In the office I sat down, turned on the computer, and then found that I could not read the writing on the screen. "Strangely, the computer does not work" - I said to my assistant. She laughed. Although at the time I did not understand it from my mouth was heard meaningless nonsense.

Alarmed colleagues phoned to my wife, Beth, and she took me to drive straight to the hospital. There, we have confirmed that I had a minor stroke that damaged part of the brain that is responsible for communication. My condition called aphasia: a man with such a violation is difficult or impossible to perceive and produce speech. When Beth asked a specialist, how many will take my recovery, he said only: "If I'd known."

The deteriorated during the first days of my condition significantly. I did not understand what they say to me around, he could not say anything coherently. I could neither write nor read. After a couple of days I had to use the bathroom, and then I realized that I could not read the writing on the door. Then the first time I said to myself: "My God, this is serious." And the only time to cry. I was released a week later, and I set a goal to get better to have a few months to return to work. I started going to a speech therapist three times a week, getting home from his job, which would have restored my vocabulary and grammar. I looked at a simple picture and tried to describe them as my restless mind was wandering in the dark and could not find the words.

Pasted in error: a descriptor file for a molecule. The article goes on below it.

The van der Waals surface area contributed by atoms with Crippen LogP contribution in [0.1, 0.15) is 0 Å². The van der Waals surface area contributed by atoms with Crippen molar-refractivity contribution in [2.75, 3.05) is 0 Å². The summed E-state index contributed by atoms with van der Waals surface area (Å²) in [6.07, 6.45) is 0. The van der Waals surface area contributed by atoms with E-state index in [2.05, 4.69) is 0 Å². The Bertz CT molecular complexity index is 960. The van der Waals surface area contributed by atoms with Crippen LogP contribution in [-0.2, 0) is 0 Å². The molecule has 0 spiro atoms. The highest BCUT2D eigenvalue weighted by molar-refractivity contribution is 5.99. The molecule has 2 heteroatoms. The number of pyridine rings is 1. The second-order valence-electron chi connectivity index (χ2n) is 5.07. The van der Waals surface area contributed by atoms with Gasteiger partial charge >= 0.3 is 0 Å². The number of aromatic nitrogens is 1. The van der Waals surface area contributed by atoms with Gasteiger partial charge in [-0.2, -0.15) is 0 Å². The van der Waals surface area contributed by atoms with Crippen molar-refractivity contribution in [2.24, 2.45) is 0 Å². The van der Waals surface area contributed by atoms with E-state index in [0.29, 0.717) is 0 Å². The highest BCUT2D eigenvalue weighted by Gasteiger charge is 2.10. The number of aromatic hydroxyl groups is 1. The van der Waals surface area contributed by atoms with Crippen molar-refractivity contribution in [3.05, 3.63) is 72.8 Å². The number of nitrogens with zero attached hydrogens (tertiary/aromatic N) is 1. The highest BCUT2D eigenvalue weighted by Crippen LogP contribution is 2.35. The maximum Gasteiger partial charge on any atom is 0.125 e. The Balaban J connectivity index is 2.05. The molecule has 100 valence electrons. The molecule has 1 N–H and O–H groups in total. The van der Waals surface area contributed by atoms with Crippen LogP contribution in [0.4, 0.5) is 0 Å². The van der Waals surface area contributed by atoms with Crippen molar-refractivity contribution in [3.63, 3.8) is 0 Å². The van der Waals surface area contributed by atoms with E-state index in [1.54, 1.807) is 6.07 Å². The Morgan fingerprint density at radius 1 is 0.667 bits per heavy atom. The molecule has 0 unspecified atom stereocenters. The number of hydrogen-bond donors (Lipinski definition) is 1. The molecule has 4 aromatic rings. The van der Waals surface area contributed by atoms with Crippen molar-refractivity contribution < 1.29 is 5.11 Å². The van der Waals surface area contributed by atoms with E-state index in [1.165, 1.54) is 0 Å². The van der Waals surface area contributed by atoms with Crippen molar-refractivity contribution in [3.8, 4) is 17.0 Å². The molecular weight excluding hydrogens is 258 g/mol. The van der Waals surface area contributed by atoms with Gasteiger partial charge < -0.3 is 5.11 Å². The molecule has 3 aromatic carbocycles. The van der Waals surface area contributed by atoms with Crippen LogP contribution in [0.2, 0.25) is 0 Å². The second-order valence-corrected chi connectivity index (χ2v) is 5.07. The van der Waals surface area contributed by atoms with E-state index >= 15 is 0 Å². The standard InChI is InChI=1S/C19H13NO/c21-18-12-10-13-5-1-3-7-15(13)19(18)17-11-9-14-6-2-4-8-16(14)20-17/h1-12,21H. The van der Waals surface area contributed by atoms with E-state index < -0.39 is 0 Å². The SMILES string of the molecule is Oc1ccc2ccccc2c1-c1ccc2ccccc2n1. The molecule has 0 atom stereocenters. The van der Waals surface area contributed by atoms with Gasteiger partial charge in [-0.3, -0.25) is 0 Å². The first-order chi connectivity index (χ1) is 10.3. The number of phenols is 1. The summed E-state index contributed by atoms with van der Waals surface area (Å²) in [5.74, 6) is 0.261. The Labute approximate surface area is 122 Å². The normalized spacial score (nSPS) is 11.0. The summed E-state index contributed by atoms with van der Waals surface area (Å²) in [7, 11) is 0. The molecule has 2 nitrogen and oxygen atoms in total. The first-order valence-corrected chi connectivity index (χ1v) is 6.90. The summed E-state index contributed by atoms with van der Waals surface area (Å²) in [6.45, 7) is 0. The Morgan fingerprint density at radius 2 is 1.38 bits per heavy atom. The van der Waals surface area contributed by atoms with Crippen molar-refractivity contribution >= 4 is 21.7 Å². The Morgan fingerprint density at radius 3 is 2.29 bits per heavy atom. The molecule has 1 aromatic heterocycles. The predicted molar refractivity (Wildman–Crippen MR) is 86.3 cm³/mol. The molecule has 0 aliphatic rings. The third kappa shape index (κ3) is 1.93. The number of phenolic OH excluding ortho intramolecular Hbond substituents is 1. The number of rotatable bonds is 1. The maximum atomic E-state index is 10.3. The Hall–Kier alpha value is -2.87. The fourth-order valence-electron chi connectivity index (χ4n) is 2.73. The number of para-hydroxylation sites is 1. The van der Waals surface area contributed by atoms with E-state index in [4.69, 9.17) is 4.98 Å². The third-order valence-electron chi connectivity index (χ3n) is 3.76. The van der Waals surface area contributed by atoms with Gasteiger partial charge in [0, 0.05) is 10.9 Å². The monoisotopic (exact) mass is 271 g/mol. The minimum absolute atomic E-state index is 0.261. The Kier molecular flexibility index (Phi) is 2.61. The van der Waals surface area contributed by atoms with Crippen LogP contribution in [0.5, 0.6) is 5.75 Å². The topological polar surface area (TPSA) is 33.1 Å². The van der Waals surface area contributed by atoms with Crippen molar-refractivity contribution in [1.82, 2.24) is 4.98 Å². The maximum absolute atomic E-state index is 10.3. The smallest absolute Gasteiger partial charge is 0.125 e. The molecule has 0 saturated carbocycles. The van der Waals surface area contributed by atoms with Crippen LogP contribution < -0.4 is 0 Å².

I slept for a long time and is still incredibly tired, but otherwise felt completely healthy. But it was not so in my life. Sitting at a table with his wife and children, I have only heard muffled rumble. I could not distinguish the sound of each other, whether it be a dog barking in the street, the music somewhere in the background, or addressed to me the words of his wife. It just pisses me off. Utter something functional, I was only able to in a month: "Pass the salt, please," "Let's go for a walk." But normal conversation remained elusive for me. I could not read a newspaper. When I sit down to watch your favorite TV series - "The Sopranos" - he does not understand a word.

Despite the fantastic support of colleagues, it quickly became obvious that I can not return to their former duties. I could not really read or talk on the phone. "Defective" - ​​that's what the epithet constantly comes to my mind. 25 years old, I thought publishing their vocation. I used to spend all their time in meetings, taking home three manuscripts in the day. I loved the book. I was not ready to say goodbye to my old "I". From time to time I choked incredible anger. In the darkest months, I devoted myself to correcting labor. I spent hours on a two-page description of some simple things like a pencil. Unable to cope with the novels and newspapers, I tried to switch to poetry and found that short lines are easier for me. It came back to me, and I re-learned to read, although much more slowly than before. I also learned patience and the ability to switch off from conversations, behind which is still not keep up. I began to spend more time outside, in the garden, and eventually found a part time - take care of the seedlings a couple of days a week. I gave myself an opportunity not in a hurry and started to enjoy it.

I gradually dropped his previous life as the old skin. I mourned her death and reconciled with the fact that I have. Today, 10 years later, one day a week I'm sitting with his grandson, and my relationship with my family stronger than it has ever been. I stopped being ambitious publisher, I no longer read through 10 books a week. I - a family man and a gardener with aphasia, and if I will be able to read 10 books a year, this is a great success. "